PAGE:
S+B: How does design thinking apply to larger systems, like organizations and societies?
BROWN: A social design consists of rules, tools, and norms, and these three elements need to be in sync. Bank of America’s Keep the Change financial service was a nice example of using all three together. The product offers customers a chance to easily deposit the change they receive from a purchase with their debit card into a savings account. The bank provided the tool and the rules that governed it. But it also required an attitude shift to a norm built around increasing savings every day.
For designers, it’s easy to focus on the tools and forget about the role of rules and norms. But design thinking can play a big role in better rule making. Last year, after the committee that oversees Formula One racing changed some of the rules [governing, for example, tire specifications and aerodynamics], three teams found an interpretation that gave them a huge performance advantage, and they have won every race so far in the 2009 season. All the other teams are complaining and trying to get the rules changed again. In the end, all this back-and-forth is healthy for the sport; it’s a prototyping environment, trying out the new rules.
S+B: Where do you see design thinking going next?
BROWN: One of the most interesting design tensions today is between cost constraints — especially given the economic crisis — and sustainability constraints, or the impact on the natural environment. Some of the most attractive design solutions are driven by both constraints. They’re less expensive because they’re more sustainable, and vice versa. This is often because they’re more elegantly designed.
For example, the Tata Nano sells for under $3,000, and it’s apparently more environmentally sustainable than the motorbikes that families ride in India. Another example is the Aravind hospital. It doesn’t provide hospital beds for its patients, but for some people coming in from rural India, a rush mat on a concrete floor compares favorably with what they might have at home. Its staffers don’t think of themselves as designers, but they continually prototype and experiment with their processes, trying to learn more about their customers’ needs, just as a good designer would.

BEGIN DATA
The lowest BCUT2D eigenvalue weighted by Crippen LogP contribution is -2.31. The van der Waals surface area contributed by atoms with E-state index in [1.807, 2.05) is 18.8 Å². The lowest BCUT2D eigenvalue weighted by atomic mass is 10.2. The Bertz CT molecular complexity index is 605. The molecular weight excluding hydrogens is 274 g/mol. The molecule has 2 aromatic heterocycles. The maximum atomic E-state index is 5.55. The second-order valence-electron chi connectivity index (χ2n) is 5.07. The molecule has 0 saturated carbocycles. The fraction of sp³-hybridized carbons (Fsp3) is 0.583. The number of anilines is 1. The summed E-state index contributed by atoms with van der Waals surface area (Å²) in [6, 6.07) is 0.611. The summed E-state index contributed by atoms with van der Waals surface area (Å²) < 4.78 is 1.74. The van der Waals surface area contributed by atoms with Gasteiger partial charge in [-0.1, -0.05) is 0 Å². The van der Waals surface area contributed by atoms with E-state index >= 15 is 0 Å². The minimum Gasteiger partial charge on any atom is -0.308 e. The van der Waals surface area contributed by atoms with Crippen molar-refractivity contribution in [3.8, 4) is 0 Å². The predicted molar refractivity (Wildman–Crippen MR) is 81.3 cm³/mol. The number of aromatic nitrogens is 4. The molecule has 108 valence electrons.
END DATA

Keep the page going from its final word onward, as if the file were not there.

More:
S+B: In other words, you think designers will focus on making objects more meaningful.
BROWN: Yes, one of the things I find very exciting right now about design is the questions that are being raised about what kinds of objects and services are meaningful. In Objectified, a documentary film by Gary Hustwit about industrial design, people are asked to imagine an approaching hurricane. “You have 20 minutes to grab the objects in your house that are most important to you. What do you reach for first?” And then he shows images of answers to the question, and they are not products, even valuable ones. They’re photographs or other cherished and meaningful objects. They represent meaning, social relationships, and memories.
Meanwhile, here we are, as innovators and marketers, investing all of this energy in making, creating, and selling things that ultimately people don’t care that much about. What happens if we start to think about it all differently?
S+B: How does this translate into a corporate leader’s decision making?
BROWN: First, it changes the way you manage the company. If all you have to offer is a bigger paycheck, you’re missing a lot of opportunity for your employees. Many of IDEO’s people could go elsewhere at higher salaries, and they choose to stay because they love being here: The economic benefit is combined with meaning, experience, and connections. I think a lot of organizations that do a good job of retaining talent or customers would say something similar. They’re able to charge more for what they do, retain employees, or capture a bigger market, because they have a better reputation.